Sealed Bid

Downtown's New Business Improvement District Is Free To Operate In Secret.

By Margaret Regan

THE CITY OF Tucson is giving the Tucson Downtown Alliance BID a start-up fund of $200,000, repayable without interest in five years.

The city also will act as an unpaid tax collector for the BID, adding the new BID assessment fees to the regular property tax bills of 132 downtown properties each November and May, and handing over the cash--approximately $412,000 a year --to the BID.

Currents Any downtown property owners who refuse to ante up the new fee could have a lien slapped on their property, just as though they've refused to pay their taxes.

Three branches of government--city, state and federal--have agreed to be "fair share partners" of the BID and pay fees on their own downtown properties. (Pima County opted out.) These taxpayer-funded contributions add up to about $266,000, more than a third of the BID budget.

But if you thought the taxpayers shoveling out all this money to the BID had any say over its use, you would be wrong.

Given a seal of approval by the Tucson City Council in April, the BID has accrued quasi-governmental powers of taxing and punishing. Nevertheless, it's classified as a private, nonprofit corporation. Taxpayers had no opportunity to elect its board. Its 29 voting members are volunteers, a self-selected group of downtown "stakeholders"--heavy on corporate types, real-estate executives, big property owners and Chamber of Commerce reps, somewhat balanced out by some small-business owners, arts people, non-profit heads and even a couple of government officials, such as Mayor George Miller.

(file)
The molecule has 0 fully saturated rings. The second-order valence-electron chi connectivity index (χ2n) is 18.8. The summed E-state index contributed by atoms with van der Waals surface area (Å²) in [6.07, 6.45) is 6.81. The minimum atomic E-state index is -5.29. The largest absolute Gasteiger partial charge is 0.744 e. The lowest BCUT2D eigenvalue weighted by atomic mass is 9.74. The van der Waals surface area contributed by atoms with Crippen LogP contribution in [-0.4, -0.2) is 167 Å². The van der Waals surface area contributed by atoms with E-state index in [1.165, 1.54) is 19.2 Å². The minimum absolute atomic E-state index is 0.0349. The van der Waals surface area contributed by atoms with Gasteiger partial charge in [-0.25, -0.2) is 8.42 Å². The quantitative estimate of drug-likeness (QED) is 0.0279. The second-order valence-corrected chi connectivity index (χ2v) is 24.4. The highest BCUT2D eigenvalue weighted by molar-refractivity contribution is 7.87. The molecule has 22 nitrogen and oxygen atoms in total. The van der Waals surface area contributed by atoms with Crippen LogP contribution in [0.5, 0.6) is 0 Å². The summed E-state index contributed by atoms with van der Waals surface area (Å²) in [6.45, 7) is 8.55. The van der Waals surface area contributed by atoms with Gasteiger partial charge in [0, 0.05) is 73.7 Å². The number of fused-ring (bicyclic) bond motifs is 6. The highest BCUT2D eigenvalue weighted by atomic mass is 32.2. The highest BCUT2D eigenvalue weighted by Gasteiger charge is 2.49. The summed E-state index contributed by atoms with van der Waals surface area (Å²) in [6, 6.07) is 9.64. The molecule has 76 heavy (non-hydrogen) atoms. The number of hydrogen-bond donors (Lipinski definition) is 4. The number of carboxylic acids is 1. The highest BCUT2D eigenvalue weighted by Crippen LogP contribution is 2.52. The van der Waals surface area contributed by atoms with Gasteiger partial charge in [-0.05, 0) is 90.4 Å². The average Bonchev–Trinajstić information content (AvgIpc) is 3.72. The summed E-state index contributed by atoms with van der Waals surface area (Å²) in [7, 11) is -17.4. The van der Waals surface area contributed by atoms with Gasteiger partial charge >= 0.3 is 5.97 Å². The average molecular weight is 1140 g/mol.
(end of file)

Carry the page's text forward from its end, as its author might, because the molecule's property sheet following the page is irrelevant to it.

"The steering committee members were meeting over the last couple of years ad hoc," said attorney Thomas Laursen, BID member and member of the organizing committee. "Sheila (King, a real-estate broker) and I involved others. As we got closer to making a presentation to mayor and council, we picked people suggested to us."

The BID members, whose organizations mostly would benefit from an increase in downtown real-estate values, will use the money to spruce up the downtown, market it and hire uniformed street "ambassadors" to patrol it, and formulate long-range plans. But though much of their money comes from the taxpayers, taxpayers have no legal right to attend their meetings. Nor has the BID advertised the time and place of the meetings.

"We are not bound by the open meeting laws," said Laursen. "We can do this however we want. (However) as policy, it makes sense to follow the spirit of the law."

But the BID did not follow the spirit of the open-meeting law at its July 15 session. The big item on the agenda was the hiring of a new executive director. The candidacy of Carol Carpenter, a city staffer, had already sparked some criticism. (See accompanying story.) Three citizens attending the meeting--Julia Latané and James Graham, owners of the Grill on Congress, and David Wright, their partner in the proposed Museum of Contemporary Art--were asked to leave so BID members could discuss the hiring privately.